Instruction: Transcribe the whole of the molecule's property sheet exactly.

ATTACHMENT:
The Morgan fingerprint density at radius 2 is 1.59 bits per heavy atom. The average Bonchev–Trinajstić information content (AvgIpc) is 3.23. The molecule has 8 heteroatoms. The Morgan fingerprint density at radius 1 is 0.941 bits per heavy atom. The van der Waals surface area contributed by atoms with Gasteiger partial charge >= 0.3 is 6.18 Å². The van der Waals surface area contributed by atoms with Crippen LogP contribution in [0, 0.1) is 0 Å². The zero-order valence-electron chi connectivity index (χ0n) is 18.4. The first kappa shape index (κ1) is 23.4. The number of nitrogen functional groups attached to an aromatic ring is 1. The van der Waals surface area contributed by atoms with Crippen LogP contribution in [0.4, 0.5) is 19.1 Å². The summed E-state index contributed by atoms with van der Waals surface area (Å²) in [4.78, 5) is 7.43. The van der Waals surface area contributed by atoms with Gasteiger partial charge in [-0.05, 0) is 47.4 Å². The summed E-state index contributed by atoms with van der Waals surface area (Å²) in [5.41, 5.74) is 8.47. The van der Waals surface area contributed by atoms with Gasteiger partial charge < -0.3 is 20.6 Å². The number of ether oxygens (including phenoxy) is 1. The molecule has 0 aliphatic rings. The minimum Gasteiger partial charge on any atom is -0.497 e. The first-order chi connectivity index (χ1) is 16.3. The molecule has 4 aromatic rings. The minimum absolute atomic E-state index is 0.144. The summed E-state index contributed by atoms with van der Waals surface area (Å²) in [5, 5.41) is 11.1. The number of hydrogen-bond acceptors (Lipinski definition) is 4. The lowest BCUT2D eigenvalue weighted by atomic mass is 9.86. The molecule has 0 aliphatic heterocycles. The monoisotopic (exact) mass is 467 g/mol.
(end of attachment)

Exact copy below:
The Morgan fingerprint density at radius 2 is 1.59 bits per heavy atom. The average Bonchev–Trinajstić information content (AvgIpc) is 3.23. The molecule has 8 heteroatoms. The Morgan fingerprint density at radius 1 is 0.941 bits per heavy atom. The van der Waals surface area contributed by atoms with Gasteiger partial charge >= 0.3 is 6.18 Å². The van der Waals surface area contributed by atoms with Crippen LogP contribution in [0, 0.1) is 0 Å². The zero-order valence-electron chi connectivity index (χ0n) is 18.4. The first kappa shape index (κ1) is 23.4. The number of nitrogen functional groups attached to an aromatic ring is 1. The van der Waals surface area contributed by atoms with Crippen LogP contribution in [0.4, 0.5) is 19.1 Å². The summed E-state index contributed by atoms with van der Waals surface area (Å²) in [4.78, 5) is 7.43. The van der Waals surface area contributed by atoms with Gasteiger partial charge in [-0.05, 0) is 47.4 Å². The summed E-state index contributed by atoms with van der Waals surface area (Å²) in [5.41, 5.74) is 8.47. The van der Waals surface area contributed by atoms with Gasteiger partial charge < -0.3 is 20.6 Å². The number of ether oxygens (including phenoxy) is 1. The molecule has 0 aliphatic rings. The minimum Gasteiger partial charge on any atom is -0.497 e. The first-order chi connectivity index (χ1) is 16.3. The molecule has 4 aromatic rings. The minimum absolute atomic E-state index is 0.144. The summed E-state index contributed by atoms with van der Waals surface area (Å²) in [5, 5.41) is 11.1. The number of hydrogen-bond acceptors (Lipinski definition) is 4. The lowest BCUT2D eigenvalue weighted by atomic mass is 9.86. The molecule has 0 aliphatic heterocycles. The monoisotopic (exact) mass is 467 g/mol.